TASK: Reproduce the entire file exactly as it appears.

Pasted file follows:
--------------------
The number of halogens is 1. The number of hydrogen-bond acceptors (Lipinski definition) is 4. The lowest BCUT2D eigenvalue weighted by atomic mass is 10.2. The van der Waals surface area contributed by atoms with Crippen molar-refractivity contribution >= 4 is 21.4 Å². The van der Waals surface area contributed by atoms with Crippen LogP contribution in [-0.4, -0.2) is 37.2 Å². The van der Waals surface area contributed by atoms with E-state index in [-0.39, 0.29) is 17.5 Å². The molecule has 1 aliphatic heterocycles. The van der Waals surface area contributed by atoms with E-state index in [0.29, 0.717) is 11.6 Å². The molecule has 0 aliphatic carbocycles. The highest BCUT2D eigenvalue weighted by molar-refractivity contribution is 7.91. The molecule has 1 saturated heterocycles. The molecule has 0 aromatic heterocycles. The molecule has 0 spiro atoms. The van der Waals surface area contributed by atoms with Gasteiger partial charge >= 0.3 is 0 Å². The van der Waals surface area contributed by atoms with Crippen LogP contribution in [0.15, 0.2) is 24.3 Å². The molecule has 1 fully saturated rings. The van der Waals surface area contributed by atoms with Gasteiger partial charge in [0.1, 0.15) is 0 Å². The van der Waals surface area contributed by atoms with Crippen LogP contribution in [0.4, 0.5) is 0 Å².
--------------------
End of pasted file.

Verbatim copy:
The number of halogens is 1. The number of hydrogen-bond acceptors (Lipinski definition) is 4. The lowest BCUT2D eigenvalue weighted by atomic mass is 10.2. The van der Waals surface area contributed by atoms with Crippen molar-refractivity contribution >= 4 is 21.4 Å². The van der Waals surface area contributed by atoms with Crippen LogP contribution in [-0.4, -0.2) is 37.2 Å². The van der Waals surface area contributed by atoms with E-state index in [-0.39, 0.29) is 17.5 Å². The molecule has 1 aliphatic heterocycles. The van der Waals surface area contributed by atoms with E-state index in [0.29, 0.717) is 11.6 Å². The molecule has 0 aliphatic carbocycles. The highest BCUT2D eigenvalue weighted by molar-refractivity contribution is 7.91. The molecule has 1 saturated heterocycles. The molecule has 0 aromatic heterocycles. The molecule has 0 spiro atoms. The van der Waals surface area contributed by atoms with Gasteiger partial charge >= 0.3 is 0 Å². The van der Waals surface area contributed by atoms with Crippen LogP contribution in [0.15, 0.2) is 24.3 Å². The molecule has 1 fully saturated rings. The van der Waals surface area contributed by atoms with Gasteiger partial charge in [0.1, 0.15) is 0 Å². The van der Waals surface area contributed by atoms with Crippen LogP contribution in [0.4, 0.5) is 0 Å².